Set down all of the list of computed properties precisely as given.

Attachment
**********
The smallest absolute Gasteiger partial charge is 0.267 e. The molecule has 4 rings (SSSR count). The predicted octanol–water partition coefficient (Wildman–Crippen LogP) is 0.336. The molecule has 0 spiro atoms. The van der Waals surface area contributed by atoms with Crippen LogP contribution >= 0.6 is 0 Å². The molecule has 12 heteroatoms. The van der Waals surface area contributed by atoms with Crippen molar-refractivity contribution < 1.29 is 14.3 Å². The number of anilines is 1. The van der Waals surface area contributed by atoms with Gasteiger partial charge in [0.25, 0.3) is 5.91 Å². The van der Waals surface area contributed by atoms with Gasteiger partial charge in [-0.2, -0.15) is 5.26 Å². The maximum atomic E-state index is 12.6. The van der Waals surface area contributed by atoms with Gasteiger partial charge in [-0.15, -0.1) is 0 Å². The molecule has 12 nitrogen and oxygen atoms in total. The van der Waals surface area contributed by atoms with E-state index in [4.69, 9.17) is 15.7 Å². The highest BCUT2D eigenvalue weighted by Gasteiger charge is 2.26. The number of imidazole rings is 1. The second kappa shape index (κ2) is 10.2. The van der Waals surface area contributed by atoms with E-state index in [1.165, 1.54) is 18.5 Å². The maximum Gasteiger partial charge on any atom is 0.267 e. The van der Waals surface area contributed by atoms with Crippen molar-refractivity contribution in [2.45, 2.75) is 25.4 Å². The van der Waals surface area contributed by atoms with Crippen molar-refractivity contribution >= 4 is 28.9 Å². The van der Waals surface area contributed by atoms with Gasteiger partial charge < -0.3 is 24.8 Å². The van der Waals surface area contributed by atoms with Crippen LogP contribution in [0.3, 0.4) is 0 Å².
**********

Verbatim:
The smallest absolute Gasteiger partial charge is 0.267 e. The molecule has 4 rings (SSSR count). The predicted octanol–water partition coefficient (Wildman–Crippen LogP) is 0.336. The molecule has 0 spiro atoms. The van der Waals surface area contributed by atoms with Crippen LogP contribution >= 0.6 is 0 Å². The molecule has 12 heteroatoms. The van der Waals surface area contributed by atoms with Crippen molar-refractivity contribution < 1.29 is 14.3 Å². The number of anilines is 1. The van der Waals surface area contributed by atoms with Gasteiger partial charge in [0.25, 0.3) is 5.91 Å². The van der Waals surface area contributed by atoms with Gasteiger partial charge in [-0.2, -0.15) is 5.26 Å². The maximum atomic E-state index is 12.6. The van der Waals surface area contributed by atoms with Gasteiger partial charge in [-0.15, -0.1) is 0 Å². The molecule has 12 nitrogen and oxygen atoms in total. The van der Waals surface area contributed by atoms with E-state index in [4.69, 9.17) is 15.7 Å². The highest BCUT2D eigenvalue weighted by Gasteiger charge is 2.26. The number of imidazole rings is 1. The second kappa shape index (κ2) is 10.2. The van der Waals surface area contributed by atoms with E-state index in [1.165, 1.54) is 18.5 Å². The maximum Gasteiger partial charge on any atom is 0.267 e. The van der Waals surface area contributed by atoms with Crippen molar-refractivity contribution in [2.45, 2.75) is 25.4 Å². The van der Waals surface area contributed by atoms with Crippen molar-refractivity contribution >= 4 is 28.9 Å². The van der Waals surface area contributed by atoms with Gasteiger partial charge < -0.3 is 24.8 Å². The van der Waals surface area contributed by atoms with Crippen LogP contribution in [0.3, 0.4) is 0 Å².